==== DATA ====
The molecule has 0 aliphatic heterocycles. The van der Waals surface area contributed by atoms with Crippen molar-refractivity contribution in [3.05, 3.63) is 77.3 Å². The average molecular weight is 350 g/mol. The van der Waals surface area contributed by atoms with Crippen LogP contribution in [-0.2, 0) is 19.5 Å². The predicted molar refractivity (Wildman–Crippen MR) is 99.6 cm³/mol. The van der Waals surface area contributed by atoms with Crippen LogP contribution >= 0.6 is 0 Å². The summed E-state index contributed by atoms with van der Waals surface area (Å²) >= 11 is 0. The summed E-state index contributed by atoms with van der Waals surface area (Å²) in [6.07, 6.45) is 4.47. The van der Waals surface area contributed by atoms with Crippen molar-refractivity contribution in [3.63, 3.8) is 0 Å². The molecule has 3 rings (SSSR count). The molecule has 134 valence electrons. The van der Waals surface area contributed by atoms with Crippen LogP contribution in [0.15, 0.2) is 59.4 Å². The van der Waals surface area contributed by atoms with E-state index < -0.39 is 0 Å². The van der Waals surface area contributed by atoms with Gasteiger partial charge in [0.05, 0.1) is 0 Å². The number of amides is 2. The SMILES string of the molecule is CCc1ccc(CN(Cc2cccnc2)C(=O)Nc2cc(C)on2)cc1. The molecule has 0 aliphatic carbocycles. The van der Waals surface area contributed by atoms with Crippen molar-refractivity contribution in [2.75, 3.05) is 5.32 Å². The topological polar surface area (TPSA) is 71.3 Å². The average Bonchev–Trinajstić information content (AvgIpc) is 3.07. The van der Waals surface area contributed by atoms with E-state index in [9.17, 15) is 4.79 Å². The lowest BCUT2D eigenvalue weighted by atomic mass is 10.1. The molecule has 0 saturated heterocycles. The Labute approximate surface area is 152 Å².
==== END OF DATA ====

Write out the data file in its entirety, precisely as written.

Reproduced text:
The molecule has 0 aliphatic heterocycles. The van der Waals surface area contributed by atoms with Crippen molar-refractivity contribution in [3.05, 3.63) is 77.3 Å². The average molecular weight is 350 g/mol. The van der Waals surface area contributed by atoms with Crippen LogP contribution in [-0.2, 0) is 19.5 Å². The predicted molar refractivity (Wildman–Crippen MR) is 99.6 cm³/mol. The van der Waals surface area contributed by atoms with Crippen LogP contribution >= 0.6 is 0 Å². The summed E-state index contributed by atoms with van der Waals surface area (Å²) >= 11 is 0. The summed E-state index contributed by atoms with van der Waals surface area (Å²) in [6.07, 6.45) is 4.47. The van der Waals surface area contributed by atoms with Crippen molar-refractivity contribution in [3.63, 3.8) is 0 Å². The molecule has 3 rings (SSSR count). The molecule has 134 valence electrons. The van der Waals surface area contributed by atoms with Crippen LogP contribution in [0.15, 0.2) is 59.4 Å². The van der Waals surface area contributed by atoms with E-state index < -0.39 is 0 Å². The van der Waals surface area contributed by atoms with Gasteiger partial charge in [0.05, 0.1) is 0 Å². The number of amides is 2. The SMILES string of the molecule is CCc1ccc(CN(Cc2cccnc2)C(=O)Nc2cc(C)on2)cc1. The molecule has 0 aliphatic carbocycles. The van der Waals surface area contributed by atoms with Crippen molar-refractivity contribution in [2.75, 3.05) is 5.32 Å². The topological polar surface area (TPSA) is 71.3 Å². The average Bonchev–Trinajstić information content (AvgIpc) is 3.07. The van der Waals surface area contributed by atoms with E-state index in [9.17, 15) is 4.79 Å². The lowest BCUT2D eigenvalue weighted by atomic mass is 10.1. The molecule has 0 saturated heterocycles. The Labute approximate surface area is 152 Å².